Thought for the Day - Rev Dr Michael Banner - 08/08/2012
Two US companies announced earlier this week that they have shelved the testing of a particular drug. It had been the best hope for a treatment for Alzheimer’s. Many years work and more than a billion pounds of investment have come to naught, to the disappointment of the researchers involved and the doubtless greater disappointment of those in the very early stages of dementia. A long anticipated breakthrough has been cancelled.
It is ironic, of course, that it is the success of medicine, not its failure, which has created what is increasingly referred to as the problem of old age. The success of medicine in dealing with the acute conditions which killed our grandparents (such as pneumonia and influenza), has contributed to a much extended life expectancy. But with that extension comes a new problem – whereas dying used to be, very often, a relatively short episode at the end of an otherwise healthy life, now more than 40% of us can expect not this pathway towards death, but instead a long and steady decline into dependence, debility and possibly dementia. We will live much longer, but we will probably dwindle long before we die – and this at a time when changing demographics leave a smaller cohort of those middle-aged children on whom the burden of care for the frail elderly traditionally falls. Medical science is one of the great triumphs of the last hundred years – but the challenge of how to cope with the burden of long dwindling deaths is not one which medicine can itself solve, at least any time soon.
Christ’s death was a torture and a torment – and yet he is depicted as dying well, forgiving those who had conspired against him, commending his mother to the care of a disciple, and his own soul to God. Christians have always regarded this death as exemplary – but equally reckoned with the fact that for all others apart from Christ, dying well could not and should not be a solitary affair, but would have to rely crucially on the support and companionship of our fellows. Taking this point seriously, Dame Cicely Saunders responded to the bleak state of provision for the terminally ill some fifty years ago, with the founding of the hospice movement. It has transformed especially the care of those in the very last stages of cancer by providing this very companionship.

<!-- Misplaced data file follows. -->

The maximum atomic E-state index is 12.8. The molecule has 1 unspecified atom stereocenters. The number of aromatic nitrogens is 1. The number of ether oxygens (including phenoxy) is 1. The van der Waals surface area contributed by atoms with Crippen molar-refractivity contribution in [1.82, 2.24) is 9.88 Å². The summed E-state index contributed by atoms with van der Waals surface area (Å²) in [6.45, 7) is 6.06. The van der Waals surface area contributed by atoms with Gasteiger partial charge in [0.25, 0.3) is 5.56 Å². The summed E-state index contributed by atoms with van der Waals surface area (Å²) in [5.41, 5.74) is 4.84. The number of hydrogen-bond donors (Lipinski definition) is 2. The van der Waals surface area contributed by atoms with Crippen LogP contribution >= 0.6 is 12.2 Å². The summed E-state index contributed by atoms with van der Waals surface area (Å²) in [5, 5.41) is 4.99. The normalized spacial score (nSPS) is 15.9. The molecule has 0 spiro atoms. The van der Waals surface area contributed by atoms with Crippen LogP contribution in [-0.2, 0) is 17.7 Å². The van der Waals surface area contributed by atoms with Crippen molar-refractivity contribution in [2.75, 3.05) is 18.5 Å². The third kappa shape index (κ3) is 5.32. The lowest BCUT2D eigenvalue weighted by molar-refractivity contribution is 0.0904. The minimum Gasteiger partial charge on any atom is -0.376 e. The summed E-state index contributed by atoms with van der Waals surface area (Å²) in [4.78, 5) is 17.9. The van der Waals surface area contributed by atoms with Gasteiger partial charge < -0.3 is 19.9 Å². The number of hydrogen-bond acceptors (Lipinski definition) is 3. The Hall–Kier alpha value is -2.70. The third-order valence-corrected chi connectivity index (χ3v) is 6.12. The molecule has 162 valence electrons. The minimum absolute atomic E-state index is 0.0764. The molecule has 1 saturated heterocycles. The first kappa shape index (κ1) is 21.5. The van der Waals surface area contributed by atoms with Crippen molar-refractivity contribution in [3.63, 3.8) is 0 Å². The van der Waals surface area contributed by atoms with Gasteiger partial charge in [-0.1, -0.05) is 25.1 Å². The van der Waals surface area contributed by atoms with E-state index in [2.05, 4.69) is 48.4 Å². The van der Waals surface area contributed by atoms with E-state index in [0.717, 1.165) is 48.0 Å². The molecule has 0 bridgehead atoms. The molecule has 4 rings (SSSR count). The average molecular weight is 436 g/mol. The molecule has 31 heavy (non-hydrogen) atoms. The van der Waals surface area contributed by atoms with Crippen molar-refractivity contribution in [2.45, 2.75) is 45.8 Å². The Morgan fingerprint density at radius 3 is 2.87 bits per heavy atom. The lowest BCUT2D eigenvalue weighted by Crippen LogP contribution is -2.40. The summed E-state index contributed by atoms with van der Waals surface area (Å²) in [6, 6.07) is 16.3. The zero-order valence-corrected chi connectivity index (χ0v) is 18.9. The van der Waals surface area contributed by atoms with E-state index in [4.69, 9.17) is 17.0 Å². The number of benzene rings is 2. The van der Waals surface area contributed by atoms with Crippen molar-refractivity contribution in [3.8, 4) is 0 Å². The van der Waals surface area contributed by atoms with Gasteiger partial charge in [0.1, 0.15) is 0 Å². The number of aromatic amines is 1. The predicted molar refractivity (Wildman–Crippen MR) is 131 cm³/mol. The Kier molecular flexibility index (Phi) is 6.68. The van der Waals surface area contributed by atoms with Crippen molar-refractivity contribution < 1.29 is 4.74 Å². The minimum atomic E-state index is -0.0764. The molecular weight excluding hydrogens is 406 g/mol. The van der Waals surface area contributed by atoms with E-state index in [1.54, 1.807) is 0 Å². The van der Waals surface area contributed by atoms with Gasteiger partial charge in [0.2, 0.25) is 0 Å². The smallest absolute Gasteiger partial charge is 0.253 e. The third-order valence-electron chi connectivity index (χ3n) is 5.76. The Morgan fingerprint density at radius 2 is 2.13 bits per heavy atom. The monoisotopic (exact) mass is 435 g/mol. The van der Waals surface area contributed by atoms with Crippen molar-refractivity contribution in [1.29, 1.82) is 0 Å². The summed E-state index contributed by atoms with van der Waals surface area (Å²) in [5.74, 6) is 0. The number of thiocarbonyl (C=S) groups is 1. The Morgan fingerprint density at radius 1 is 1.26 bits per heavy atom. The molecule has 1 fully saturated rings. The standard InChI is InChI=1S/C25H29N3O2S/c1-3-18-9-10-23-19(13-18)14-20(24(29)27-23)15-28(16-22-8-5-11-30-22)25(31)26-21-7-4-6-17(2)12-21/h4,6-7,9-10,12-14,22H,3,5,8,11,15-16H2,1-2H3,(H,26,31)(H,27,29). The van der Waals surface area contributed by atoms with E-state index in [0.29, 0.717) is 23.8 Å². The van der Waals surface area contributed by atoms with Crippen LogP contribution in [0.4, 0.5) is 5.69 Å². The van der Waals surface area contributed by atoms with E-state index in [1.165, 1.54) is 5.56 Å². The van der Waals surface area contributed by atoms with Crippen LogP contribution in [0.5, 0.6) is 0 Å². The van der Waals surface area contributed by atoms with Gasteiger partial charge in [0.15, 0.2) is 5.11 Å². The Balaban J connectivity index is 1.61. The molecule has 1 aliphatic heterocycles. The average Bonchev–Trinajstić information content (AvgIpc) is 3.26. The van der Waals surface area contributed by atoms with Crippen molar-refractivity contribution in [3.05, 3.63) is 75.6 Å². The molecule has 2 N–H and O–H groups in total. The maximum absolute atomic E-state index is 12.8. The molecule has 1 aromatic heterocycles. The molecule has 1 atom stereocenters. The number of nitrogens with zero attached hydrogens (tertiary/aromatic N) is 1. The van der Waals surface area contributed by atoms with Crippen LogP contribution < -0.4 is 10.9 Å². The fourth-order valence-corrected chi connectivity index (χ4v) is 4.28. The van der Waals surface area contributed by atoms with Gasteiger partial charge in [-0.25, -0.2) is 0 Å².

We now face, however, a new and different challenge. The experience of the growing number of those who will endure a long dying will be a bitter one, as will the experience of the few who typically bear the heavy burden of care, unless we recognise a shared social responsibility to find radically new and effective ways to support and sustain those declining towards death. We can keep our fingers crossed that science will come to the rescue; but if and when it does, it will almost certainly be much too late for most of us.